Interviewed by Carol Dawonlay vda Bello
Over the years the people of Sulu province in the Philippines have experienced armed conflicts, violent extremism, kidnappings and multiple displacements. The province now is part of the Bangsamoro Autonomous Region in Muslim Mindanao. Nurrunihar Mohammad is a provincial representative for the Bangsamoro Women Commission and a former-combatant of the Moro National Liberation Front (MNLF). In November 2021, she attended a workshop on Women, Peace and Security organized by UN Women and Bangsamoro Women Commission with support from the United Nations Secretary-General’s Peacebuilding Fund and Canada.
I had been a combatant since the earlier years of the Moro National Liberation Front. I saw how people were poor and helpless, and also saw women having no rights and not coming out into the open to speak for themselves.
I first entered peace-based community service when the peace agreement between the MNLF and Philippine Government was forged in 1996. I was a community affairs assistant at that time and was around 30 years old then. When the peace agreement between the MNLF and Philippine Government was implemented, I participated in capacity-building and awareness training activities for female ex-combatants.
I became a Regional Commission on Bangsamoro Women commissioner for Sulu when the Autonomous Region in Muslim Mindanao (ARMM) was created. However, after a few years, I went back to being a combatant and attended to children and families whose parents died in combat.
The peace agreement between the Philippine government and the Moro Islamic Liberation Front (MILF) was sealed in 2014. This was followed by a convergence between the MILF and MNLF in 2016. The convergence was necessary for peace to ensue. In 2019, I became a Bangsamoro Women Commission commissioner for Sulu when the BARMM (Bangsamoro Autonomous Region in Muslim Mindanao) took over.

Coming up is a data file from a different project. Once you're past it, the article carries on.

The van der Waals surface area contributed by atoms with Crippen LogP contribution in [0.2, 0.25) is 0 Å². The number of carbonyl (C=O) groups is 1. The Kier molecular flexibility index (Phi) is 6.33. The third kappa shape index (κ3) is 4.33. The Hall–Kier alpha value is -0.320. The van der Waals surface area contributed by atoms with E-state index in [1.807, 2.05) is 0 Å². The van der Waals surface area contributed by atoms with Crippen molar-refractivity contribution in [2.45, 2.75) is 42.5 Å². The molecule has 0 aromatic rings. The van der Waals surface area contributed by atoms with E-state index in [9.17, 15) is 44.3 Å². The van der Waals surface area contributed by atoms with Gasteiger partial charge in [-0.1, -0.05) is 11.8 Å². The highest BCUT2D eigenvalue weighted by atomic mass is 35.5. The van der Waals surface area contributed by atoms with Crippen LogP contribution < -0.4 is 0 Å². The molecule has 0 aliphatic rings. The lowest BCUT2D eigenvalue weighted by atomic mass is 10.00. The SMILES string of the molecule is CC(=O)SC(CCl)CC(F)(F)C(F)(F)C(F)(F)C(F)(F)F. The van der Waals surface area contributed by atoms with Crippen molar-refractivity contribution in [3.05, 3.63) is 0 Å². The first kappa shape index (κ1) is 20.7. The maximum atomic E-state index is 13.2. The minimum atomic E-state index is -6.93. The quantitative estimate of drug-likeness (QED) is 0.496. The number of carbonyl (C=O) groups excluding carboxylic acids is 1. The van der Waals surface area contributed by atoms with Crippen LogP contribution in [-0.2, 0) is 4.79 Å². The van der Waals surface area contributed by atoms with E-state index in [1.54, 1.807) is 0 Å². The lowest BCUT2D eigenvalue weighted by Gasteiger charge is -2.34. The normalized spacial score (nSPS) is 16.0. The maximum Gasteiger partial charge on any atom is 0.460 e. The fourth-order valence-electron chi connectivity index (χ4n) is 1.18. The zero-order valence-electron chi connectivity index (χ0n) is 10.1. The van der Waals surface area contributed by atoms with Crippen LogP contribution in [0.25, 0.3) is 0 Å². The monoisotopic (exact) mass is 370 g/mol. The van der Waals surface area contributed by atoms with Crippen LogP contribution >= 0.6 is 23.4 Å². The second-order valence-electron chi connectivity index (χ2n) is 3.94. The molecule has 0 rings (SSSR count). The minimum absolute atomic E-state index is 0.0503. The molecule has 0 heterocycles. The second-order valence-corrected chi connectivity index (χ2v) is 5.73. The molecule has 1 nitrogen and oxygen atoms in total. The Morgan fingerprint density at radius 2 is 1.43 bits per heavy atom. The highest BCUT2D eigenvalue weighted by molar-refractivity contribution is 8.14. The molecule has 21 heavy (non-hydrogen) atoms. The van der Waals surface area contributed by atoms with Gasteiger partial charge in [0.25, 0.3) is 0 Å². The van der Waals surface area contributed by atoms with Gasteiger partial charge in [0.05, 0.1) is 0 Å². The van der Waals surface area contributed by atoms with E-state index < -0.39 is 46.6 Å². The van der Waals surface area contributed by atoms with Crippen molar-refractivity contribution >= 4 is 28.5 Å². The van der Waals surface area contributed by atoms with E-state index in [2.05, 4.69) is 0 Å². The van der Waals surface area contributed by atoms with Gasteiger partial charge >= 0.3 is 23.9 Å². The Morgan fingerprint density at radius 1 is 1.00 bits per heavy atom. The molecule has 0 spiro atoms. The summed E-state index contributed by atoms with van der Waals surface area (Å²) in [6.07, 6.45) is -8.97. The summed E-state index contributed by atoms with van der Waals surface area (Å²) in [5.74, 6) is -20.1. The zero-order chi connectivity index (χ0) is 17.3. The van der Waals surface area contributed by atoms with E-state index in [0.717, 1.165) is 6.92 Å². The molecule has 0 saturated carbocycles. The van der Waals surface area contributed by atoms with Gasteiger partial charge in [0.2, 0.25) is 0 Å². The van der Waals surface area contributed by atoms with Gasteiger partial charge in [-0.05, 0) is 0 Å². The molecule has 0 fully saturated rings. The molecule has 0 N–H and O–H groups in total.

I have big hopes for BARMM because we are beginning to see the light for our struggles.
I am hoping that the Women, Peace and Security program of United Nations in BARMM will continue. Women’s leadership in the Bangsamoro is beginning to be recognized and prioritized, especially now that the Bangsamoro region has fiscal autonomy. We can plan how we will empower women, especially in poor and isolated communities. I see women in communities coming out and involving themselves more in public concerns. They learn about their rights easily.
The Bangsamoro’s plan to implement United Nations Security Council Resolution 1325 (on Women, Peace and Security) is very important because it is for women’s empowerment. You see, we want the next generations to see genuine and inclusive peace and development. When I say empowerment, it means including and providing female ex-combatants with awareness about their rights, the laws that protect them, and participation in public space and decision-making.